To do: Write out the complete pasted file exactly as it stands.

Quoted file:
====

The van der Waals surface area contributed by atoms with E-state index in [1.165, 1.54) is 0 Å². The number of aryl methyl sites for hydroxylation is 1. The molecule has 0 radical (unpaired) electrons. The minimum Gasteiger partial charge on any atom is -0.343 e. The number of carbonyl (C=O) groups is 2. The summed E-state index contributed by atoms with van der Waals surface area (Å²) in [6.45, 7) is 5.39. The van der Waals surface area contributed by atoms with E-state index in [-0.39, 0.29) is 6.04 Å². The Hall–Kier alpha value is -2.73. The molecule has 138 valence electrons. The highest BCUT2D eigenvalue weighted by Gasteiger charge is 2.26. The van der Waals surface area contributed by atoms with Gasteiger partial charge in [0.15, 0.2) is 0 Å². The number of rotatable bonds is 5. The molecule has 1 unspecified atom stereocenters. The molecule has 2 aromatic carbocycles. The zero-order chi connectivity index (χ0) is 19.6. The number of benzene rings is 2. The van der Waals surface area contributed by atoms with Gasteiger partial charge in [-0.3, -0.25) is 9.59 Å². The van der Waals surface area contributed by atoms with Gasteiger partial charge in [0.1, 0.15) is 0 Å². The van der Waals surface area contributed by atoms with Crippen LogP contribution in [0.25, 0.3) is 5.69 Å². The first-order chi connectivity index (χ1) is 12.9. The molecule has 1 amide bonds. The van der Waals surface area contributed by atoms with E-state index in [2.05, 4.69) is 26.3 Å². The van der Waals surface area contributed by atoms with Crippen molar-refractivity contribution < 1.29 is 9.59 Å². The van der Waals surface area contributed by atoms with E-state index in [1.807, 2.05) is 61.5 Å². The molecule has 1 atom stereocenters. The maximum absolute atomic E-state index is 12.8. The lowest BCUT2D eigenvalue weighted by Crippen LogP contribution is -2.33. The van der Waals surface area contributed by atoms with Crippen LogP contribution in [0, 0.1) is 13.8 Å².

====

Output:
The van der Waals surface area contributed by atoms with E-state index in [1.165, 1.54) is 0 Å². The number of aryl methyl sites for hydroxylation is 1. The molecule has 0 radical (unpaired) electrons. The minimum Gasteiger partial charge on any atom is -0.343 e. The number of carbonyl (C=O) groups is 2. The summed E-state index contributed by atoms with van der Waals surface area (Å²) in [6.45, 7) is 5.39. The van der Waals surface area contributed by atoms with E-state index in [-0.39, 0.29) is 6.04 Å². The Hall–Kier alpha value is -2.73. The molecule has 138 valence electrons. The highest BCUT2D eigenvalue weighted by Gasteiger charge is 2.26. The van der Waals surface area contributed by atoms with Gasteiger partial charge in [0.15, 0.2) is 0 Å². The number of rotatable bonds is 5. The molecule has 1 unspecified atom stereocenters. The molecule has 2 aromatic carbocycles. The zero-order chi connectivity index (χ0) is 19.6. The number of benzene rings is 2. The van der Waals surface area contributed by atoms with Gasteiger partial charge in [-0.3, -0.25) is 9.59 Å². The van der Waals surface area contributed by atoms with Gasteiger partial charge in [0.1, 0.15) is 0 Å². The van der Waals surface area contributed by atoms with Crippen LogP contribution in [0.25, 0.3) is 5.69 Å². The first-order chi connectivity index (χ1) is 12.9. The molecule has 1 amide bonds. The van der Waals surface area contributed by atoms with E-state index in [2.05, 4.69) is 26.3 Å². The van der Waals surface area contributed by atoms with Crippen molar-refractivity contribution < 1.29 is 9.59 Å². The van der Waals surface area contributed by atoms with E-state index in [1.807, 2.05) is 61.5 Å². The molecule has 1 atom stereocenters. The maximum absolute atomic E-state index is 12.8. The lowest BCUT2D eigenvalue weighted by Crippen LogP contribution is -2.33. The van der Waals surface area contributed by atoms with Crippen LogP contribution in [0, 0.1) is 13.8 Å².